The Orange has held a special place in history certainly as far back as the 17th century when Louis XIV built his Orangerie even before he began to turn a modest hunting lodge (by royal standards) into the Palace of Versailles.
During the summer Louis’ more than 1000 tress were and are (even today) displayed across the Parc de Versailles at the base of the Palace. In the winter, they are moved indoors to their own palace where they are tended to by a battalion of gardeners.
But Louis isn’t the only person to have a special relationship with the orange. It played an important role in the history of Los Angeles and the San Fernando Valley, in fact most of Southern California, because before there were cities and freeways or even Doheny and his oil wells, there were orange groves – miles and miles and miles or orange groves.
So in honor of this illustrious and juicy fruit and because it’s spring and the orange blossoms are budding on my Valencia Orange tree, we’re going to look at the Orange both as a bearer or succulent juices and as an ornamental addition to your own “Parc” or “Orangerie.”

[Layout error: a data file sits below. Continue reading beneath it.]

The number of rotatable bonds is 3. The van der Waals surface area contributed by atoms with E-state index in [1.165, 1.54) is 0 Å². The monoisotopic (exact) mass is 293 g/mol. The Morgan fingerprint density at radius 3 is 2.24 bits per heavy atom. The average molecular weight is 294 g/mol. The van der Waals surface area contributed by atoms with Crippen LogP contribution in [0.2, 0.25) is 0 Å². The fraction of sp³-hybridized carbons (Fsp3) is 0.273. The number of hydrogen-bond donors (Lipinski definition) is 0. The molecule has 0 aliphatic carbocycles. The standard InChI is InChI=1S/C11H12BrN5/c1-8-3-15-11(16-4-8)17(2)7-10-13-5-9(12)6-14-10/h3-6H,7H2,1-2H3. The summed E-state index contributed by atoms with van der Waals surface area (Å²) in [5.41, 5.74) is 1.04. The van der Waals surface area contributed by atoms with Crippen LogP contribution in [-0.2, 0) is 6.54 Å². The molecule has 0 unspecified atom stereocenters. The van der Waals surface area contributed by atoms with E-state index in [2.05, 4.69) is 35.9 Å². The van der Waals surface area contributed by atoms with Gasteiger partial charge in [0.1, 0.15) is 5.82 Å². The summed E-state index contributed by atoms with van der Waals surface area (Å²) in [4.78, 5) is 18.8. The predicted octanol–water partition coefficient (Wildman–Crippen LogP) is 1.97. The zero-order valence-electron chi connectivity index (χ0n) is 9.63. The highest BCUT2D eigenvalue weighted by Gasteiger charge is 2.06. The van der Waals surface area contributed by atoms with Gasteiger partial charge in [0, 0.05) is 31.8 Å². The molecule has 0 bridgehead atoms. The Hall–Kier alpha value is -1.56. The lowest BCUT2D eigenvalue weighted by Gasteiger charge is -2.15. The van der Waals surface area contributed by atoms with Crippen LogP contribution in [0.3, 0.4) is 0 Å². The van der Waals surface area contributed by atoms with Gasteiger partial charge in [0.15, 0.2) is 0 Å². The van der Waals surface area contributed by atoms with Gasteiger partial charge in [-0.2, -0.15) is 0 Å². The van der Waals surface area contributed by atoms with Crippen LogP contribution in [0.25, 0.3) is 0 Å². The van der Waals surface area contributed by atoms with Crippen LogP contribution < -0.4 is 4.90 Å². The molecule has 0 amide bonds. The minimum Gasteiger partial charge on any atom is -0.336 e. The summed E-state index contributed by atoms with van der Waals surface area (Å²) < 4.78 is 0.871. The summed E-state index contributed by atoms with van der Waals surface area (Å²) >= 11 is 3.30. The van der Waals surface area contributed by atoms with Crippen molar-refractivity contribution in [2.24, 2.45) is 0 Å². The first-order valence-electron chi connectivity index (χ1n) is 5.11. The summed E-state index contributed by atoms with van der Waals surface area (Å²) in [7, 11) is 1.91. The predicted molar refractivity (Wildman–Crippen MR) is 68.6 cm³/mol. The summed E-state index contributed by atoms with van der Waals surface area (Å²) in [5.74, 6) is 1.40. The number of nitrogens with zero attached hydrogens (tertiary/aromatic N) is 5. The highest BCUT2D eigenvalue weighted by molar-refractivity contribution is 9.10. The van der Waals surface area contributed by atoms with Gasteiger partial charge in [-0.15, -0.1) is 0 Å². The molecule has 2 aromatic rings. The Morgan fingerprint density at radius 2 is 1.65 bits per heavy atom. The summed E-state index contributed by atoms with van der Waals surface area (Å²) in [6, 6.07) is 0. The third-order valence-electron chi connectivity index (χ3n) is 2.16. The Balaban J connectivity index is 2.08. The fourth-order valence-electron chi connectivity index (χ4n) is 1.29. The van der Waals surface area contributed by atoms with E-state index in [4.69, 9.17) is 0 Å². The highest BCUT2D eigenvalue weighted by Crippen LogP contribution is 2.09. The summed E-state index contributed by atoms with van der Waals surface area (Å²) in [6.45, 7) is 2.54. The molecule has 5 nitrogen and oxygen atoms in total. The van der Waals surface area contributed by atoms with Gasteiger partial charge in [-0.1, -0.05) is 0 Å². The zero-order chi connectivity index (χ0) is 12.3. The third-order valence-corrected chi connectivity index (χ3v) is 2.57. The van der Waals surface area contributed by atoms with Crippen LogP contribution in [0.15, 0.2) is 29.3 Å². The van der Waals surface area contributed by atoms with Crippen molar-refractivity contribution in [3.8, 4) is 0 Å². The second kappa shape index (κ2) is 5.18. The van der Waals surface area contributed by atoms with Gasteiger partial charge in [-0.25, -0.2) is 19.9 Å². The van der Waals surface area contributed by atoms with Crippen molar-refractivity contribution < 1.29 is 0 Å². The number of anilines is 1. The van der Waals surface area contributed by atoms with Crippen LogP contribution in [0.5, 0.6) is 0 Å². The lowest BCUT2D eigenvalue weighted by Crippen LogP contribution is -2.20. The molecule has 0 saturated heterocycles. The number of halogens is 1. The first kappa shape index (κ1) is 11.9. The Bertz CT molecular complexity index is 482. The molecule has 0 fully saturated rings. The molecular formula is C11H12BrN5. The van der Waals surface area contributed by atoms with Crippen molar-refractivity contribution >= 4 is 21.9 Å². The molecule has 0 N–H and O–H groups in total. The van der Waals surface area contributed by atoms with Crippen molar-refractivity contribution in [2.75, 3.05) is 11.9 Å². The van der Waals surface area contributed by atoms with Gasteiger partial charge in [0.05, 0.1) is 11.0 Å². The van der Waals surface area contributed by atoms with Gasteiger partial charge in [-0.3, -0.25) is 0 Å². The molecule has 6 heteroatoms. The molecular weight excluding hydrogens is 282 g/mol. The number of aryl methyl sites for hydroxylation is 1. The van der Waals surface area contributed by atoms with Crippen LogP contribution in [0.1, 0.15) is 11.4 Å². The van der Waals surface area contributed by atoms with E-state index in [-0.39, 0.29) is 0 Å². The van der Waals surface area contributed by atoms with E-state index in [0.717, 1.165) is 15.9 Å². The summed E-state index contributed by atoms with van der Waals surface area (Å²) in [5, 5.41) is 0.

An orange’s bright, shiny green foliage looks great both in the ground and in a great big terracotta pot. Orange trees, loaded with fruit in terracotta pots always remind me of Florence and the combination makes a great addition to any garden or balcony. Should you want to add a container and an orange tree to your patio, I suggest planting a dwarfed specie.
Oranges, like all citrus trees, prefer full sun and well-drained soil. Drainage is particularly important with containers and I suggest you mix cactus mix or sand (50/50) with a standard garden soil and make sure that their feet don’t stand in water. Oranges also benefit from regular feedings – every two months spring through fall. There are a number of good organic citrus fertilizers on the market.
Oranges are easy to grow in the home garden and ripen at a time (late winter to early spring) when deciduous trees are just coming out of dormancy. While they are all ornamental, you might make your selection based on whether you want them for eating or juicing. While you can eat any orange and squeeze juice out of all of them, certain varieties just lend themselves better to each category.
For eating, navel-type oranges such as Washington or Lane Late Navel oranges are easiest to peel. For juicing, nothing beats the Valencia (AKA Midknight Valencia) orange. If you are looking for distinct flavor and color, consider blood oranges like the Moro, Sanguinelli or Tarrocco. For something completely different you might want to try the Cara Cara Navel.